Photography has the amazing power to show a slice of life in virtually any corner of the globe, and I find projects harnessing this to be amazing. Joining my growing list of favorites of such works is a two-part series of Senegal street portraits by Berlin-based commercial, editorial, and art photographer Anthony Kurtz.
According to Anthony, he came up with the project while doing volunteer work in Senegal in the summer of 2011. He also planned to do some personal projects while he was location, one of which ended up to be a series of street portraits taken around Senegal. “When I wasn’t needed, I photographed people in the village of Dindefelo (south of Senegal) where we were volunteering for three weeks. After ‘work’ was over, I headed to Dakar to do more ‘strobist’ style, street photography and worked on different personal projects.”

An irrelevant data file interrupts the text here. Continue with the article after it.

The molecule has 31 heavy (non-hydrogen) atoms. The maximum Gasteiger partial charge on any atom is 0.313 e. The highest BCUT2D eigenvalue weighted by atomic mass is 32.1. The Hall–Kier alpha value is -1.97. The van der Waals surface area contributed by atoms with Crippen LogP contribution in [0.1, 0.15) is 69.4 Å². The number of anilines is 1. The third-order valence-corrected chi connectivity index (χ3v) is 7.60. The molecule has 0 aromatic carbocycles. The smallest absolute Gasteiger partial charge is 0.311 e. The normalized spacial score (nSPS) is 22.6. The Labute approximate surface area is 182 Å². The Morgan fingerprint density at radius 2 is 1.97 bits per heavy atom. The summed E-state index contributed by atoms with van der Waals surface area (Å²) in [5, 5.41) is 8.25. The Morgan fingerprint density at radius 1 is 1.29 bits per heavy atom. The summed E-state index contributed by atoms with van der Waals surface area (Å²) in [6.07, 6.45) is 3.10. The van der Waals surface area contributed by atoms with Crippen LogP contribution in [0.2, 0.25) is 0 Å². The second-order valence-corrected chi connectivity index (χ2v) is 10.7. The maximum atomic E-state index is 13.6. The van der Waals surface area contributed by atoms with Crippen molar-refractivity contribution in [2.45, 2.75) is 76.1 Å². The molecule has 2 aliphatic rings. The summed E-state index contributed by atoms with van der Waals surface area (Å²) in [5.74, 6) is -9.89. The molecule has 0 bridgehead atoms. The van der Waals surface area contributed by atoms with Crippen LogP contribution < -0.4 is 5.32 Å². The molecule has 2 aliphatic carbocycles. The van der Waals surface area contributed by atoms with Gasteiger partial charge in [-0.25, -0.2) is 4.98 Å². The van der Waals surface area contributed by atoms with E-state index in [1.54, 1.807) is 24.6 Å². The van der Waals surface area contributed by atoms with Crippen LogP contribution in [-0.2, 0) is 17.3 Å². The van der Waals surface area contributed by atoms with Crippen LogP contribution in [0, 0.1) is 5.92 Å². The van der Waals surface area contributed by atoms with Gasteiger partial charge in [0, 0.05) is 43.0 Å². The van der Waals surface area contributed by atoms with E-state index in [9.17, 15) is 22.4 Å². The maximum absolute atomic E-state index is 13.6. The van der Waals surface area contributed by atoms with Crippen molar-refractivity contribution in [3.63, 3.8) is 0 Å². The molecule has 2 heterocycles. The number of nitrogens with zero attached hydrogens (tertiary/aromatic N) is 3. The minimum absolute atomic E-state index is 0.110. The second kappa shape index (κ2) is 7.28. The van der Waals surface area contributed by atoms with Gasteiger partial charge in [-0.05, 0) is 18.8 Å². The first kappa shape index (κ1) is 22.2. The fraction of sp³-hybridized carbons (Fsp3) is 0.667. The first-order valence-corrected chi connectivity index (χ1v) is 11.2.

As with photographers like August Udoh, Giacomo Bruno, and Neil Kremer and Cory Johnson, Anthony elevated his subjects with this portrait project. They may be ordinary people set against the grittiness of their “natural habitat” but they’re given a lot of cinematic documentary treatment with “strobist” style portraiture. I like how each photo is done in a very tasteful and artsy style, and shows the different slices of life in Anthony’s chosen villages. We get to see work, play, street scenes, and people of all ages in both sets, and I think he has done a great job introducing us to Dindefelo and Dakar through this project.
Being a street portrait project, much of it relied on getting subjects to pose for Anthony, and I can imagine it was fairly challenging for him. “It is sometimes hard to convince people that your are taking these pictures because of your love for people and places with, what I define as, true character,” he said. “I’m very glad I didn’t give up and I want to thank those who agreed to let me photograph them.”